It is not only the setting of assessments which affects their validity and reliability, but also how they are marked (or graded). The options which are available to you for marking need to be taken into account at the point of design.

In some cases, such as problem sheets, the design of the assessment takes longer than the marking, and usually the scheme is fairly self-evident. The learning being tested is usually convergent, which means that correct answers are clear, and the only real problems concern half-correct answers: if someone has got the answer to a maths problem wrong, do you give credit for the fact that they only went wrong in the latter stages of the working?

Whatever the decision, it is fairly easy to be consistent and hence reliable in its application.

This is less true in the case of essay-type questions. In fact, one of their problems is that they are so easy to set—most experienced teachers can think of an essay question off-the-cuff in fifteen seconds—that we often have little clear idea of what we will get back.

In the case of basic-level work, it is possible to determine a marking scheme which gives a set number of marks for mentioning particular issues:

Outline the longer-term consequences of the Schleswig-Holstein question.        (5 marks)

gives a marking scheme of:

Lord Palmerston commented  (1 mark)

that only three people ever understood the question   (1 mark)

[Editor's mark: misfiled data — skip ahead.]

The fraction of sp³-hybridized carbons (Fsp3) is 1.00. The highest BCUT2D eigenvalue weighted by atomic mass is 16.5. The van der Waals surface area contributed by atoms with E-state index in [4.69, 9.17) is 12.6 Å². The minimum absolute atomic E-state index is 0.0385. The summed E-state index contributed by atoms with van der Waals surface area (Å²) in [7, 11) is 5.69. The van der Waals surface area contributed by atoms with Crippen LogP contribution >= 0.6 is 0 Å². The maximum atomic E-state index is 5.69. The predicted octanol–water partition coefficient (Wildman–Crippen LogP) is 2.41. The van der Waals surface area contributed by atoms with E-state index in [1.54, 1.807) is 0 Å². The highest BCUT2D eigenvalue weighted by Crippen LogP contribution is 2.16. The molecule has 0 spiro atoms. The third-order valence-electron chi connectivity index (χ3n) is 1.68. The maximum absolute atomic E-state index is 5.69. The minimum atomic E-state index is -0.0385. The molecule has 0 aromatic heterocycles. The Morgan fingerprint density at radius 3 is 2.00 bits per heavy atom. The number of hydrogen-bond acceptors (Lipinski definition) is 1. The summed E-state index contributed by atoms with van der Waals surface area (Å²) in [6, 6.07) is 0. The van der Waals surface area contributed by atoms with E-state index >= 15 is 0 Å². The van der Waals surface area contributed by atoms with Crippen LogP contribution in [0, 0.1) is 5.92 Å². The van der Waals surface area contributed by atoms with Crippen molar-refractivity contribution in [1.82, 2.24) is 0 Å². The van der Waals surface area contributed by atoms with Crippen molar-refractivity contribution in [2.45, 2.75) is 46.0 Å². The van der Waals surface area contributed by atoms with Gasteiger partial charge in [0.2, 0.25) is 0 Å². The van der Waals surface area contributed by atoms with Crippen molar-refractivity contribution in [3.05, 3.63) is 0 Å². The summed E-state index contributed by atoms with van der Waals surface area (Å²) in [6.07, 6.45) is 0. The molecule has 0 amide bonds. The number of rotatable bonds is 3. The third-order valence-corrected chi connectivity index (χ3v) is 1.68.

and of them:

  • one was dead
  • one was mad
  • and he himself had forgotten

(3 marks)

This approach is used to maintain consistency in the marking of large-scale examinations where a number of markers are used (e.g. GCSEs and AS and "A" levels in the UK), but even there it may be supplemented by marks awarded for more global factors, such as clarity of expression.

The temptation when marking substantial numbers of essays is to rush to a global mark, which takes into account a large number of factors, and facilitates comparison among members of the student group, but is probably highly unreliable, even when accompanied by a few remarks scrawled in the margin and at the end of the submission. Such a mark is often based on the teacher's conviction that, "I may not be able to describe a 57% (or a C+) essay, but I know one when I see one". Unfortunately (?), this is not good enough. For one thing, consider how many times you have marked a run of half-a-dozen disappointing essays, and then come across a moderately good one, to which you have given a higher mark than it deserves, out of sheer relief!

One way forward

As ever, the alternative is to ask—when setting the assignment in the first place—"Just what do I want the students to demonstrate?"

(Note that when you set several alternative titles, they all need to be assessable against broadly the same criteria)

You may decide that there are five major factors, such as (just for the sake of this argument—they will not apply to every subject):

Try to make each of these factors as much as possible independent of each other (which is more difficult than it seems, as this less-than-perfect example shows)

Next, think about the various levels at which each of these may be demonstrated on, say, a five-point scale, where "1" is low and "5" is high.

This yields a table similar to the one below:







1 Little or no evidence of familiarity with content of module Little or no evidence of critical evaluation of material Sources not used to support substantive assertions or argument Either no discernible, or seriously flawed academic argument The assignment has unacceptable failings in structuring and/or clarity of written expression